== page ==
The ban was revealed after guests asked for the drink to be supplied at an event but were refused because of concerns it stains the carpet when spilt.
Scotland’s favourite non-alcoholic beverage contains colourants that give it its distinctive luminous orange appearance.
A £200m refurbishment at the five-star Turnberry resort, which is on the Ayrshire coast, has included hundreds of thousands of pounds being spent on new carpets.
General manager Ralph Porciani told the Ayrshire Post: “We can’t have it staining when to replace the ballroom carpet would be £500,000 alone.
“We have villas here with Irn-Bru stains in the carpet which I can’t let.”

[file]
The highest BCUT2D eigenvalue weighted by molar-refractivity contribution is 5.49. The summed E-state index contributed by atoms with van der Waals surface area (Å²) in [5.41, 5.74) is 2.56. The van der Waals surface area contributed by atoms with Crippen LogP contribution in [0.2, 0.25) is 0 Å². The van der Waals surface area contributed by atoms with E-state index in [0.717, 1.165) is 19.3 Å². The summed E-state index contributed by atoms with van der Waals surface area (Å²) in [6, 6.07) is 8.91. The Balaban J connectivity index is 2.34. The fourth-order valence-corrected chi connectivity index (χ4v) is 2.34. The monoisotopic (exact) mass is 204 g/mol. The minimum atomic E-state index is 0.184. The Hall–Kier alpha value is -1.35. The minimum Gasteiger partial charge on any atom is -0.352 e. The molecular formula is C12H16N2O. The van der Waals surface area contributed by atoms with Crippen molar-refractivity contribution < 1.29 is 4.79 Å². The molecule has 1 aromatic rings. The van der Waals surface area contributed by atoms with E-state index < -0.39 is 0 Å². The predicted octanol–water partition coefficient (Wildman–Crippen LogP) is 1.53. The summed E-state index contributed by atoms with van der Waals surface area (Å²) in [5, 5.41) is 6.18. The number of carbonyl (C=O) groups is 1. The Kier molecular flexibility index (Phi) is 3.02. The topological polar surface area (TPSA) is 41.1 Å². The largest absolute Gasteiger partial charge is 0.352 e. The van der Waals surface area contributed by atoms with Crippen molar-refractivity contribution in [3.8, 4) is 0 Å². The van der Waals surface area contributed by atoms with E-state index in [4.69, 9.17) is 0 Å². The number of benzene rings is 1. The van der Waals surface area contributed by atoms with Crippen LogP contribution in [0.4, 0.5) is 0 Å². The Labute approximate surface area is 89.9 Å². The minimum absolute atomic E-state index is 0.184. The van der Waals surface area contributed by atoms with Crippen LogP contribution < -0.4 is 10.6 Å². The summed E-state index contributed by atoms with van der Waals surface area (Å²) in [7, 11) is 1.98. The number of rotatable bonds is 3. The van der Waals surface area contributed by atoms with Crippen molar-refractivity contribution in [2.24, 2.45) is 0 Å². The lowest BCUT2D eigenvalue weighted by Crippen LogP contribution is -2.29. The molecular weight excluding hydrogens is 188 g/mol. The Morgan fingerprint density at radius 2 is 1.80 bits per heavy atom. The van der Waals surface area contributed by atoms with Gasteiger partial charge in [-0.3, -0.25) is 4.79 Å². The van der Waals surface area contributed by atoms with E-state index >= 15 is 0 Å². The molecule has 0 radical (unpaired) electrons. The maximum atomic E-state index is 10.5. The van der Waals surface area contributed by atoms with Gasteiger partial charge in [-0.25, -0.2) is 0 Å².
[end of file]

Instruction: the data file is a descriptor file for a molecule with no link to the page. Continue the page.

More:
The ban has sparked fury on social media, with one post saying the US President had “declared war on Scotland”.
Another wrote: “He threatens to destabilise the Middle East by moving the American embassy to Jerusalem, reneges on the Iran nuclear deal, now the mother of all… Donald Trump angers Scots with ban on Irn-Bru at luxury golf course.”
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The makers of the drink recently changed its formula, reducing the sugar content by less than 5g per 100ml so it could be exempt from the sugar tax introduced by the government to tackle obesity.
The reduction in sugar has not affected sales of the drink – said in adverts to be made from girders – as makers AG Barr reported an 8% rise in sales this year.